Initially in India, there was no single law in the country which dealt with Insolvency and Bankruptcy. So the government instituted different committees time and again to evaluate the prevailing laws of insolvency in India.

  • In 1964, the Third Law Commission chaired by Justice J.L. Kapur submitted the 26th Law Commission Report to bring changes in the Provincial Insolvency Act, 1920.
  • In 1981, the Sick Industrial Companies (Special Provisions) Act, 1985 (SICA) was legislated by the Government of India to observe the sickness of industrial companies timely and to provide solutions as well as measures to prevent it, after the recommendation of the Tiwari Committee.
  • In 1991 and 1998, enactment of Recovery of Debts Due to Banks and Financial Institutions (RDDBFI) Act, 1993 and Securitisation and Reconstruction of Financial Assets and Enforcement of Security Interest Act (SARFAESI), 2002 after the recommendation of Narasimham Committee I and Narasimham Committee II
  • The Eradi Committee in 1999 suggested setting up a National Company Law Tribunal (NCLT) and submitted for the abrogation of SICA.
  • The NL Mitra Committee (2001) suggested an extensive code for bankruptcy.
  • The JJ Irani Committee (2005) was of the view to fasten the process of restructuring and liquidation efficiently and effectively.
  • Improvements and changes in the Credit Infrastructure and the Indian Financial Sector were brought in by Raghuram Rajan Committee (2008) and Financial Sector Legislative Reforms Commission (2013)
  • Finally, in 2014 the Bankruptcy Law Reform Committee proposed a uniform and comprehensive Insolvency and Bankruptcy code after assessing the previous legislation related to Insolvency and Bankruptcy.

Several Laws which governed the Insolvency process in India before the enactment of Insolvency and Bankruptcy Code, 2016 are :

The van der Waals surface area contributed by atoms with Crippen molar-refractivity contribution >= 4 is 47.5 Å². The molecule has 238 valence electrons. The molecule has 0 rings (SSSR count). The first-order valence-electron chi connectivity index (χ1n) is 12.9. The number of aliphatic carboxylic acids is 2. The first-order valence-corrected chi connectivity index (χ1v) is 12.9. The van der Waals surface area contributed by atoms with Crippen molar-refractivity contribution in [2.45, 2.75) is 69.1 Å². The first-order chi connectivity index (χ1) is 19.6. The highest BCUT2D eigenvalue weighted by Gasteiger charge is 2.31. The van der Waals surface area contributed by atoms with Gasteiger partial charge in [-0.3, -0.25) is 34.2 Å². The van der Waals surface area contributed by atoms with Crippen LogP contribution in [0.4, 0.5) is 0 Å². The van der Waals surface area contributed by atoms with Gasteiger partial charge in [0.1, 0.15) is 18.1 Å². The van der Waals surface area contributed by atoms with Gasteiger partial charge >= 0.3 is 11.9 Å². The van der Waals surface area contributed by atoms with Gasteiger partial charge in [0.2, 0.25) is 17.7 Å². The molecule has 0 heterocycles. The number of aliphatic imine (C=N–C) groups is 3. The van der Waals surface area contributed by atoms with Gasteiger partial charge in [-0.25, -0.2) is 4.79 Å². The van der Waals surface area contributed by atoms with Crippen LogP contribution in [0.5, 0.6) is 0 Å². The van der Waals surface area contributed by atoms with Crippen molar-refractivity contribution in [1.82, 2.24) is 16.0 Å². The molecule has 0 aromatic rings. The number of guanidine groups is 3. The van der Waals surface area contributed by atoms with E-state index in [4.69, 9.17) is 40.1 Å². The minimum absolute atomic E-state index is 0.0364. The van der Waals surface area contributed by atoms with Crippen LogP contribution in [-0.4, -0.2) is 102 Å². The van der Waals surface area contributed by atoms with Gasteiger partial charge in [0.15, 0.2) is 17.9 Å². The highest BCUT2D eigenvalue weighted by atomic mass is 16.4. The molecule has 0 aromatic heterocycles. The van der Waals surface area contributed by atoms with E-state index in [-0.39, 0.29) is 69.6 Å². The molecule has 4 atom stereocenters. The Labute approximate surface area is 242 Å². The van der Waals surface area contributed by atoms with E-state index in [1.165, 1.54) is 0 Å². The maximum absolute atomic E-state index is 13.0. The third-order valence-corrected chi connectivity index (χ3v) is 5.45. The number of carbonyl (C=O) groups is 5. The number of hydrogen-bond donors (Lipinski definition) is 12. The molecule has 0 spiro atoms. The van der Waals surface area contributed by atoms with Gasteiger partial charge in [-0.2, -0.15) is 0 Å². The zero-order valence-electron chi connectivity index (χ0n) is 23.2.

1. Indian Partnership Act, 1932
  2. Provincial Insolvency Act, 1920
  3. The Companies Act, 1956 (for winding up the Companies)
  4. The Companies Act, 2013
  5. The Presidency Towns Insolvency Act, 1909
  6. The Sick Industrial Companies (Special Provisions) Act, 1985 (SICA, 1985)
  7. The Recovery of Debts due to Banks and Financial Institutions Act, 1993 (RDDBFI Act, 1993)
  8. The Securitisation and Reconstruction of Financial Assets and Enforcement of Securities Interest Act, 2002 (SARFAESI Act, 2002)

These legislations could not give any satisfactory results due to its in-efficacious enforcement and delays in court proceedings. Earlier the legal framework of Insolvency and Bankruptcy was not adequate and effective, thus causing delays in giving a decision.

INTRODUCTION TO INSOLVENCY AND BANKRUPTCY CODE

Thus, the Insolvency and Bankruptcy Code[1] (hereinafter referred to as IBC) Bill was initiated by the Bankruptcy Law Reform Committee under the Ministry of Finance. The bill was introduced in the Lok Sabha on 21 December, 2015 which after the recommendation and modification by the Joint Committee of Parliament was finally passed on 5 May, 2016. On 11 May, 2016 it was passed by the Rajya Sabha and finally, it received the President’s assent on 28 May, 2016.

The Preamble of the code states the purpose of IBC, 2016 is to encourage entrepreneurship, availability of credit and to balance the interest of the stakeholders ( the term ‘stakeholder’ is defined in the International Standards ISO 26000[2] which provides guidelines on social responsibility on clients, investors, employees and shareholders mainly) by integrating and modifying laws of reorganization and insolvency resolution of corporate persons, partnership firms and individuals promptly also maximizing the assets of that person and matters which are connected to it. With the enactment of the code, a sense of security lies amongst various stakeholders.

The subject of ‘Insolvency and Bankruptcy’ comes under List III i.e. Concurrent List provided under Entry 9 in Seventh Schedule of the Constitution of India, here both the State and Central Government have the power to make laws on this issue.